Blog by Sumana Harihareswara, Changeset founder

28 Sep 2016, 16:43 p.m.


Hi, reader. I wrote this in 2016 and it's now more than five years old. So it may be very out of date; the world, and I, have changed a lot since I wrote it! I'm keeping this up for historical archive purposes, but the me of today may 100% disagree with what I said then. I rarely edit posts after publishing them, but if I do, I usually leave a note in italics to mark the edit and the reason. If this post is particularly offensive or breaches someone's privacy, please contact me.

At MidAmericon II I got to shake hands with Dr. Stanley Love and tell him that I liked his speech (he had accepted the Campbell Award for Best New Writer on behalf of his friend Andy Weir). When I later recounted this to friends I found myself saying things like "I reassured an astronaut, which means I will surely go to heaven" or "I couldn't lie to an astronaut! That's a sin!"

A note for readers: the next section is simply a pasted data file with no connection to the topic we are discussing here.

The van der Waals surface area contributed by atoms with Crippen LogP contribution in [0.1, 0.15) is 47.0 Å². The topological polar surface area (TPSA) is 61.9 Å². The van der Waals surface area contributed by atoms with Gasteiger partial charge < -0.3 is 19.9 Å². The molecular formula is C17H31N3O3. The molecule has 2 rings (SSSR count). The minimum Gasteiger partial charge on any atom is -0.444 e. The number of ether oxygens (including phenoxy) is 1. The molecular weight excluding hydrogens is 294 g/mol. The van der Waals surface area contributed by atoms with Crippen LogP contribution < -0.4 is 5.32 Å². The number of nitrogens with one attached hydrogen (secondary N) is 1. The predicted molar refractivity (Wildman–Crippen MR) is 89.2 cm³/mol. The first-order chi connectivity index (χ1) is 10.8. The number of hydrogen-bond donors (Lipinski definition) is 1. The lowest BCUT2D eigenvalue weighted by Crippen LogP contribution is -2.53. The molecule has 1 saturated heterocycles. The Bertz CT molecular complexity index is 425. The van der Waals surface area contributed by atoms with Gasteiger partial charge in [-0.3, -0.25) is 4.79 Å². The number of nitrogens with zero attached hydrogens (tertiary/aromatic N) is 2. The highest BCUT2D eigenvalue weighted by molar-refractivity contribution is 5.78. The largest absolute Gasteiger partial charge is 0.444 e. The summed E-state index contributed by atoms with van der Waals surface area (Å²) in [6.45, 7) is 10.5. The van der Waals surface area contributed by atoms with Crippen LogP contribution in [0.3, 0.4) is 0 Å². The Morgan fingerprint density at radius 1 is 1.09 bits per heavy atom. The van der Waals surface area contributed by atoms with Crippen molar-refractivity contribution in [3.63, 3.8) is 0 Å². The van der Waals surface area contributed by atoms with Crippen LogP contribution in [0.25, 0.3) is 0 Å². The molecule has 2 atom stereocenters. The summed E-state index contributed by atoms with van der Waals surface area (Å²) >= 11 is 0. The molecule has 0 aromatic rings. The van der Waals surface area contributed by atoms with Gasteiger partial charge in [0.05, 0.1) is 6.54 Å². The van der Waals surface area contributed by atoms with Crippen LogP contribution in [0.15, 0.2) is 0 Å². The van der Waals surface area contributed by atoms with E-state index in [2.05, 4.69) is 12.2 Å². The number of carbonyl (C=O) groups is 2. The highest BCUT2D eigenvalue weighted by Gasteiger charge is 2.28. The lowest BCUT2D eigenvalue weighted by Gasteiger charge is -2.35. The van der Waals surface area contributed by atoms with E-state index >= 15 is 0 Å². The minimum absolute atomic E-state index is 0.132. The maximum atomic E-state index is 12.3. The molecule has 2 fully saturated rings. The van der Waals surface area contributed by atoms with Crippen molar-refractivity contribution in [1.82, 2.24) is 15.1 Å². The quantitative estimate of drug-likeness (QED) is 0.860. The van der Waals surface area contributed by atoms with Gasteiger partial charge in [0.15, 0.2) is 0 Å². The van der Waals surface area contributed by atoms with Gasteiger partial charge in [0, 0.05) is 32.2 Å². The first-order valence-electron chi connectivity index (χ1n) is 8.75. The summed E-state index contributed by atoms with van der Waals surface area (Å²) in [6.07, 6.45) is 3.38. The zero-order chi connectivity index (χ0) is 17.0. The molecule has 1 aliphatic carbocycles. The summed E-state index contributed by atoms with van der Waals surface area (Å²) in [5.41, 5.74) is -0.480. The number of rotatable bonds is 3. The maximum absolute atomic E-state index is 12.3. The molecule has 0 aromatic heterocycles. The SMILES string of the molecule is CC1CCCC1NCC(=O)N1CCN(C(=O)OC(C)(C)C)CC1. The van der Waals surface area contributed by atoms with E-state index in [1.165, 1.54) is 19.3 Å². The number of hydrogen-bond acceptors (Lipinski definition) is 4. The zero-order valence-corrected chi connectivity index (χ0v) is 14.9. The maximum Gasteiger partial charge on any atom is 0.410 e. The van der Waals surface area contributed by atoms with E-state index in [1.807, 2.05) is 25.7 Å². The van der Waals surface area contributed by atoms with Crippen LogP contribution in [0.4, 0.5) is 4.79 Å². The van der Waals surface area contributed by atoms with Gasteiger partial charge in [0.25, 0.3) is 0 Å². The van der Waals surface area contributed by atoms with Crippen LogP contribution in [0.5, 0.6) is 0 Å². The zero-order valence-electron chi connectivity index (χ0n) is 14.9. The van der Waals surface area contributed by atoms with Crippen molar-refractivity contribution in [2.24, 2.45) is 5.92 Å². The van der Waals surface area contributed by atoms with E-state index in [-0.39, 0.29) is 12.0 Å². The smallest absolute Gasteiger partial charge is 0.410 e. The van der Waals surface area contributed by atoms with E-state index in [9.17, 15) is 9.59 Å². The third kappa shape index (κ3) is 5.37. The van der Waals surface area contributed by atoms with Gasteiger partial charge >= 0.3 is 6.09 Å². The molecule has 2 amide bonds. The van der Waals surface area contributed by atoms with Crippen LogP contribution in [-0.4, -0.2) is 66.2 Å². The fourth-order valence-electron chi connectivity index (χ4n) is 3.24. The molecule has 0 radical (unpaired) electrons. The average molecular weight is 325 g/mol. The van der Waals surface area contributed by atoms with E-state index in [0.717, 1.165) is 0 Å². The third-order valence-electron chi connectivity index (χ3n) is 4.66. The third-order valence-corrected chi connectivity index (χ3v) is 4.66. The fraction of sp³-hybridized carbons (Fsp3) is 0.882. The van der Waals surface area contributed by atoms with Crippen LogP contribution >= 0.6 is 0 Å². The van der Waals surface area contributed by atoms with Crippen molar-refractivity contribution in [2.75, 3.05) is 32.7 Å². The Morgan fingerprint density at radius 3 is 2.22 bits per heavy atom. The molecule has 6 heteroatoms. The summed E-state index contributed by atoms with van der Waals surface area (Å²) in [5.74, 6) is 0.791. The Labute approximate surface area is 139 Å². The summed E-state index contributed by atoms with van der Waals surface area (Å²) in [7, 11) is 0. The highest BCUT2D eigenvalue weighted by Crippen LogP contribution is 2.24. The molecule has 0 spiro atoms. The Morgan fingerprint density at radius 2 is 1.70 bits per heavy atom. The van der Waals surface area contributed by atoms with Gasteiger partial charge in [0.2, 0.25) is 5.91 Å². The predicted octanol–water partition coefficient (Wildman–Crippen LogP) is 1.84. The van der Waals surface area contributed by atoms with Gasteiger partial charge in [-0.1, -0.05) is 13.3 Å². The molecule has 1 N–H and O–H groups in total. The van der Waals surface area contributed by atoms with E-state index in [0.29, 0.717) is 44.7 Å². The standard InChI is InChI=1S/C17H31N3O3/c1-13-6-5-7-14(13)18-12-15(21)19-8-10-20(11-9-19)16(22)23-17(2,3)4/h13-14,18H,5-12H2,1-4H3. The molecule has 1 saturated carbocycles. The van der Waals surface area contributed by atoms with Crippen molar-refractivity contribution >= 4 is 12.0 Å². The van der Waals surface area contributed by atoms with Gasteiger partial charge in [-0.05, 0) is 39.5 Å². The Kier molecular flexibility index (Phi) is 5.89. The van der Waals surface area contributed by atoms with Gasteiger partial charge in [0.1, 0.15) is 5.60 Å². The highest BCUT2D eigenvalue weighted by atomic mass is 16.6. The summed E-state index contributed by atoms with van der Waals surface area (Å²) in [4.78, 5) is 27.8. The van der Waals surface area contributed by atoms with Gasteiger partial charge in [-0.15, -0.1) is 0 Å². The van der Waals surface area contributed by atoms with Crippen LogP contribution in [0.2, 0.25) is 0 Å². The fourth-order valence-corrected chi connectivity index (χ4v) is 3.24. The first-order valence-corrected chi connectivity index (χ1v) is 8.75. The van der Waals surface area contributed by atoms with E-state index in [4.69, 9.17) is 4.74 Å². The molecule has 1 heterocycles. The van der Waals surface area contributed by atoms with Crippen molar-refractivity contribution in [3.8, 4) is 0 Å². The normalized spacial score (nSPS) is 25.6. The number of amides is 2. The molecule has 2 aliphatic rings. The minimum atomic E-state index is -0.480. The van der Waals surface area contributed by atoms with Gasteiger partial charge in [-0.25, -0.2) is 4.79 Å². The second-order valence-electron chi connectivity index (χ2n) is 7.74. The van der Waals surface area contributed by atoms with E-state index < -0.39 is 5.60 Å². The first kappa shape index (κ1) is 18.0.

This led me to realize that astronauts are, vaguely, to the general US public now as Catholic nuns (at least schoolteacher nuns) were to previous generations. They are cloistered away to be closer to heaven. They have to live in close quarters and collaborate under conditions of micromanagement. They go through arduous selection processes and care a lot about education. Nuns had Rome, astronauts have Houston. We are in awe of their dedication and endurance and altruism and grace. And just the sight of one of their uniforms/habits triggers that reaction of awe.

(Your mileage may vary, conditions may apply, vanity, vanity, all is vanity.)